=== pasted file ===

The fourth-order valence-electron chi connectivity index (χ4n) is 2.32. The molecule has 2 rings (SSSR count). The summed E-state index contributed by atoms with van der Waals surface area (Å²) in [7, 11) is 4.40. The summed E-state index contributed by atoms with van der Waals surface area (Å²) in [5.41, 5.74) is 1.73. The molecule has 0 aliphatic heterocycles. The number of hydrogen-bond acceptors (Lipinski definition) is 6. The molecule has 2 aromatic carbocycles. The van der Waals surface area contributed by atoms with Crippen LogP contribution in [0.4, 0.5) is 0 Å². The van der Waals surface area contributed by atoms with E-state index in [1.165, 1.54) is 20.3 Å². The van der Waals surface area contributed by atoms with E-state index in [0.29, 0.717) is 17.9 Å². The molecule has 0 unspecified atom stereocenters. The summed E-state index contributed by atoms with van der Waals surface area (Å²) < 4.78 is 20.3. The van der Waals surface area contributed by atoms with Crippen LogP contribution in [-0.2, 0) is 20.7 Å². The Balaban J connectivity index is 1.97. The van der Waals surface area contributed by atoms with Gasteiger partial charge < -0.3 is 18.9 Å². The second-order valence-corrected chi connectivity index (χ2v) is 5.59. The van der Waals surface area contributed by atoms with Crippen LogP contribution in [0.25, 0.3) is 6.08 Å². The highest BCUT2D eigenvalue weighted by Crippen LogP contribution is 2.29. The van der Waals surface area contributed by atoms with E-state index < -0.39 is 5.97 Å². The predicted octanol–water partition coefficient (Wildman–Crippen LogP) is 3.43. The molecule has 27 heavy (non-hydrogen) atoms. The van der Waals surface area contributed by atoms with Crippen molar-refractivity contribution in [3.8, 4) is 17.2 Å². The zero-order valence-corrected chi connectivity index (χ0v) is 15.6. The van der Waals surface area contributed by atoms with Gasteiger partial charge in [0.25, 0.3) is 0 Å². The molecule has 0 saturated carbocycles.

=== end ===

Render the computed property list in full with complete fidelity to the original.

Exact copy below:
The fourth-order valence-electron chi connectivity index (χ4n) is 2.32. The molecule has 2 rings (SSSR count). The summed E-state index contributed by atoms with van der Waals surface area (Å²) in [7, 11) is 4.40. The summed E-state index contributed by atoms with van der Waals surface area (Å²) in [5.41, 5.74) is 1.73. The molecule has 0 aliphatic heterocycles. The number of hydrogen-bond acceptors (Lipinski definition) is 6. The molecule has 2 aromatic carbocycles. The van der Waals surface area contributed by atoms with Crippen LogP contribution in [0.4, 0.5) is 0 Å². The van der Waals surface area contributed by atoms with E-state index in [1.165, 1.54) is 20.3 Å². The van der Waals surface area contributed by atoms with E-state index in [0.29, 0.717) is 17.9 Å². The molecule has 0 unspecified atom stereocenters. The summed E-state index contributed by atoms with van der Waals surface area (Å²) < 4.78 is 20.3. The van der Waals surface area contributed by atoms with Crippen LogP contribution in [-0.2, 0) is 20.7 Å². The Balaban J connectivity index is 1.97. The van der Waals surface area contributed by atoms with Gasteiger partial charge < -0.3 is 18.9 Å². The second-order valence-corrected chi connectivity index (χ2v) is 5.59. The van der Waals surface area contributed by atoms with Crippen LogP contribution in [0.25, 0.3) is 6.08 Å². The highest BCUT2D eigenvalue weighted by Crippen LogP contribution is 2.29. The van der Waals surface area contributed by atoms with E-state index < -0.39 is 5.97 Å². The predicted octanol–water partition coefficient (Wildman–Crippen LogP) is 3.43. The molecule has 27 heavy (non-hydrogen) atoms. The van der Waals surface area contributed by atoms with Crippen molar-refractivity contribution in [3.8, 4) is 17.2 Å². The zero-order valence-corrected chi connectivity index (χ0v) is 15.6. The van der Waals surface area contributed by atoms with Gasteiger partial charge in [0.25, 0.3) is 0 Å². The molecule has 0 saturated carbocycles.